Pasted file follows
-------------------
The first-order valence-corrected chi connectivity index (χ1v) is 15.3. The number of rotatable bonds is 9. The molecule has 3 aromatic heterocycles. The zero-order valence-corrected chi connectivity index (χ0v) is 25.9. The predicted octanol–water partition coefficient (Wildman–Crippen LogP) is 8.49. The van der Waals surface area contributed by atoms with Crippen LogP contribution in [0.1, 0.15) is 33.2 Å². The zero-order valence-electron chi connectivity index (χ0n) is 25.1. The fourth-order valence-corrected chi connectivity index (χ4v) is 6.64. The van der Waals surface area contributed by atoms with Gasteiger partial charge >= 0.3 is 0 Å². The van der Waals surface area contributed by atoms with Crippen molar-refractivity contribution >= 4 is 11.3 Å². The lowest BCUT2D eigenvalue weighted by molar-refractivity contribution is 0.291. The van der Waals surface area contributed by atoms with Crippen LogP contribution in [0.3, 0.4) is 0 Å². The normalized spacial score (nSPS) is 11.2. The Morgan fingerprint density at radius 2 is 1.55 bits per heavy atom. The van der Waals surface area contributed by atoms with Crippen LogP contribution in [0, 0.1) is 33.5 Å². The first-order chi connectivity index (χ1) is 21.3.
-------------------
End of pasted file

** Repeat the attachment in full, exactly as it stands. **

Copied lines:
The first-order valence-corrected chi connectivity index (χ1v) is 15.3. The number of rotatable bonds is 9. The molecule has 3 aromatic heterocycles. The zero-order valence-corrected chi connectivity index (χ0v) is 25.9. The predicted octanol–water partition coefficient (Wildman–Crippen LogP) is 8.49. The van der Waals surface area contributed by atoms with Crippen LogP contribution in [0.1, 0.15) is 33.2 Å². The zero-order valence-electron chi connectivity index (χ0n) is 25.1. The fourth-order valence-corrected chi connectivity index (χ4v) is 6.64. The van der Waals surface area contributed by atoms with Gasteiger partial charge >= 0.3 is 0 Å². The van der Waals surface area contributed by atoms with Crippen molar-refractivity contribution >= 4 is 11.3 Å². The lowest BCUT2D eigenvalue weighted by molar-refractivity contribution is 0.291. The van der Waals surface area contributed by atoms with Crippen LogP contribution in [0.3, 0.4) is 0 Å². The normalized spacial score (nSPS) is 11.2. The Morgan fingerprint density at radius 2 is 1.55 bits per heavy atom. The van der Waals surface area contributed by atoms with Crippen LogP contribution in [0, 0.1) is 33.5 Å². The first-order chi connectivity index (χ1) is 21.3.